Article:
This blog is meant for educational purposes only, and is not to provide investment advice. Before making any investment decision, you should always do your own research or consult an investment professional. See my website for stocks followed and investment notes. Follow me on Twitter or StockTwits.


  1. I took a brief look at the financials (I used google financial).

    The company has negative cash flow in 2 out of the last 4 years. The most recent year, they are over 30 million negative cash flow.

    I believe that they are borrowing money to pay their dividends and the financials seem to support this contention.

    I view this company as highly speculative.

  2. I just looked at Google finance and they did not have any negative cash flow in the last 4 years. I do not know where you are looking.

    They had a negative cash flow in 2008, which was the only year since 1995. In this year, when you consider WC there is no negative cash flow.

    I do not see that they are borrowing to pay dividends????

  3. I agree with you Susan; I have looked at Melcor and they look like a good investment to me.

  4. Well I just looked at Google again. Look at the Cash Flow statement, specifically two items: Cash from Operating Activities and Capital Expenditures. If Capital Expenditures exceeds Cash from Operating Activities then the company is spending more money than it makes.

    From what I can see, in two of the last four years, they have spent more than they have made - negative cash flow.

    The only way I can think of for paying dividends if you are in negative cash flow is 1. Use of retained earnings or 2. borrow money to pay the dividends.

    I see their long term debt growing so I am assuming that they are borrowing to pay dividends BUT I am not sure about this. It just raises a red flag for me.

    If my brief analysis is correct then I say this is a speculative stock.

  5. Companies fund capital expenditures in lots of different ways. I do not see that issuing debt to fund capital expenditures is necessarily a bad thing. Overall in those four years they did not this issue more debt than capital expenditures. Their debt ratios are in the very good category. I do not see that they are doing things that they cannot afford.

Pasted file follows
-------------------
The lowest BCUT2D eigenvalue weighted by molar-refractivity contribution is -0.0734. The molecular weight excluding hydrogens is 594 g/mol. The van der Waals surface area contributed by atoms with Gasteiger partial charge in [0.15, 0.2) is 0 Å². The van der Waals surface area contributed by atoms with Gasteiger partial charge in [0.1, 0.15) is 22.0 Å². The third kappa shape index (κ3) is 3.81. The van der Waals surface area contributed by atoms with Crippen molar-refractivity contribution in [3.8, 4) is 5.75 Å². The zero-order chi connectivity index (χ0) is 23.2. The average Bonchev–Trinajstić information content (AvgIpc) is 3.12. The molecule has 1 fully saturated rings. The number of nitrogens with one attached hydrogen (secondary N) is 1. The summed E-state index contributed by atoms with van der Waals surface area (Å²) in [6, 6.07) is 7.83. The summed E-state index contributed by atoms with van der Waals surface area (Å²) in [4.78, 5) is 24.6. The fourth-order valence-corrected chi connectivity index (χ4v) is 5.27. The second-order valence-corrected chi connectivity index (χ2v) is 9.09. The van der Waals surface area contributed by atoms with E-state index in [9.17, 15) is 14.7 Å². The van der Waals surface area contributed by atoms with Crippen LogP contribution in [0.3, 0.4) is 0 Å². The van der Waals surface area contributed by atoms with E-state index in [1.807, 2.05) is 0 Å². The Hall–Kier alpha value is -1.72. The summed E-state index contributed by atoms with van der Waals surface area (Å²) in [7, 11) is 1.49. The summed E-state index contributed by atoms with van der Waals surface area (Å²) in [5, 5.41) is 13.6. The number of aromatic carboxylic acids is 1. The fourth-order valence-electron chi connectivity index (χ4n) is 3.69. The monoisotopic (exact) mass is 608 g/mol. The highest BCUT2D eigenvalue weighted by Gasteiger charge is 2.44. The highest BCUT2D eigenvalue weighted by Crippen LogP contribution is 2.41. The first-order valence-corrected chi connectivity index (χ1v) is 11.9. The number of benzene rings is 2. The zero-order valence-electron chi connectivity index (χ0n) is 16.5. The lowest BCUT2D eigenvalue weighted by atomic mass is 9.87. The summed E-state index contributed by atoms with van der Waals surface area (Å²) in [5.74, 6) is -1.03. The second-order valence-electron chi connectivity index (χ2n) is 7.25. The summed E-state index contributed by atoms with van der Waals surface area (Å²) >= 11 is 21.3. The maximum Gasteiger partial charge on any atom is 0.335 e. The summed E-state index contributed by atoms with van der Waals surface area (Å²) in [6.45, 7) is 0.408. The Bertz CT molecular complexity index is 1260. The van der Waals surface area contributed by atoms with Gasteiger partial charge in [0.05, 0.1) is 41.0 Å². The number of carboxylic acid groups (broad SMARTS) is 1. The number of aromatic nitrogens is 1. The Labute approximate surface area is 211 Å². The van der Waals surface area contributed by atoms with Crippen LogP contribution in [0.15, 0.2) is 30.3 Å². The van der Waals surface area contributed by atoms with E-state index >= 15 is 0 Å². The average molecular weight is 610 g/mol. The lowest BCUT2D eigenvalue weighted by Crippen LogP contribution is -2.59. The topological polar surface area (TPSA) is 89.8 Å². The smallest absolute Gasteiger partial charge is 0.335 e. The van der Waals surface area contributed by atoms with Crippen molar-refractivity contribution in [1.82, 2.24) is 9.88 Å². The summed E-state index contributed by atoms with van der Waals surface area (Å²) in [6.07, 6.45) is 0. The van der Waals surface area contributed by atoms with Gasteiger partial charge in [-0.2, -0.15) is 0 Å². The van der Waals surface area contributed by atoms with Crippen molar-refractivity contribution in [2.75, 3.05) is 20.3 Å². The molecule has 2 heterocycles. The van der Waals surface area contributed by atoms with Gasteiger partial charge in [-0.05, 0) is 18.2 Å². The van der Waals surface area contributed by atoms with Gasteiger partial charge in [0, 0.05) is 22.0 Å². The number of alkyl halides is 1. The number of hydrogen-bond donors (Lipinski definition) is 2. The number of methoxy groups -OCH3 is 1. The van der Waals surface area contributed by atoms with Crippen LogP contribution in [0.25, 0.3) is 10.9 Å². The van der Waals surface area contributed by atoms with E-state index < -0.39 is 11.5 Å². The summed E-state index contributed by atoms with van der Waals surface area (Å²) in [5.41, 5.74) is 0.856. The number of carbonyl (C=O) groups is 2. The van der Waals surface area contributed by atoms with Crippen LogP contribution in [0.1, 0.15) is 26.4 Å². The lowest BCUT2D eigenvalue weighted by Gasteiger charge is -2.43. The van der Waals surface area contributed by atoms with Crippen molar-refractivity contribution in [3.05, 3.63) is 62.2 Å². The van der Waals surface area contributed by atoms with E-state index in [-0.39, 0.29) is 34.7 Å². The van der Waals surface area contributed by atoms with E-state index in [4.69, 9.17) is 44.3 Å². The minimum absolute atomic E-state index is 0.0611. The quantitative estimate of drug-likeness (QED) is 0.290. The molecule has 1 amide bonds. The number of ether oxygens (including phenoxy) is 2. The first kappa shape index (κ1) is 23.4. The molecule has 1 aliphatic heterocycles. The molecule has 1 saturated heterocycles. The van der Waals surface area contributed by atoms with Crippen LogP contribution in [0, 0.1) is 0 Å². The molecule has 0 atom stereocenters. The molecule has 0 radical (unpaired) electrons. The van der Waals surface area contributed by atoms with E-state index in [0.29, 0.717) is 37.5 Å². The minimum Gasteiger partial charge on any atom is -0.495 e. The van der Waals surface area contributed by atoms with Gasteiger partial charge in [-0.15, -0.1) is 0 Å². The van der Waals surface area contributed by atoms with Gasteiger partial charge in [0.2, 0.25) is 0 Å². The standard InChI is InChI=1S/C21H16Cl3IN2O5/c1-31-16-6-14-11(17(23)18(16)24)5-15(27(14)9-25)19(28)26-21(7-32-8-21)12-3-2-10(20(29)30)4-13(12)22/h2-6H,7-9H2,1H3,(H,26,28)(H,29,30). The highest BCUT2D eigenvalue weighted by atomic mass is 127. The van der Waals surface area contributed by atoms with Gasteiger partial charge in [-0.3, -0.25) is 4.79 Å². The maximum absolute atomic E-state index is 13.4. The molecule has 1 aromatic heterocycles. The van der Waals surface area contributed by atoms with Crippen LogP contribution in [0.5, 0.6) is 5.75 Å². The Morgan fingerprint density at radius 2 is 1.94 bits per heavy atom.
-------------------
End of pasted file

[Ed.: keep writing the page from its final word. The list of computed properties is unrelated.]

I think that they can afford both the capital expenditures and the dividends quite well. Their debt is well under control. Just because a company rises debt does not mean that should automatically cut dividends. It also does not automatically mean that they are using debt to pay dividends. You have to look at the whole picture.

  6. SP
    Sue, your comments on this one are solid (disclosure-I have owned MRD since 2002(bot about $3) selling some in 2007(mid 20's+) and reacquiring in 2009($5) and since).

    As I see it key points are:
    1-$23 BV understates value per share. While income properties have been written up to market values values undeveloped land, much of which was acquired 10 or more years ago, is carried at cost. In most cases it is worth substantially more.
    2-Most of the land is in Alberta which has GNP per capita of 1.6X the national average, and a top personal tax rate 10% lower than elsewhere in Canada. This virtually assures population growth at above average rates which is positive for MRD's housing land.
    3-The recent IPO of Melcor REIT (MRD still owns 51%) gives MRD an opportunity to more safely develop the $800MM+ of retail/commercial projects it has in the works over the next five years. This on low cost land that will help result in substantial profits when transferred to the REIT.
    4-Conservative ownership and management.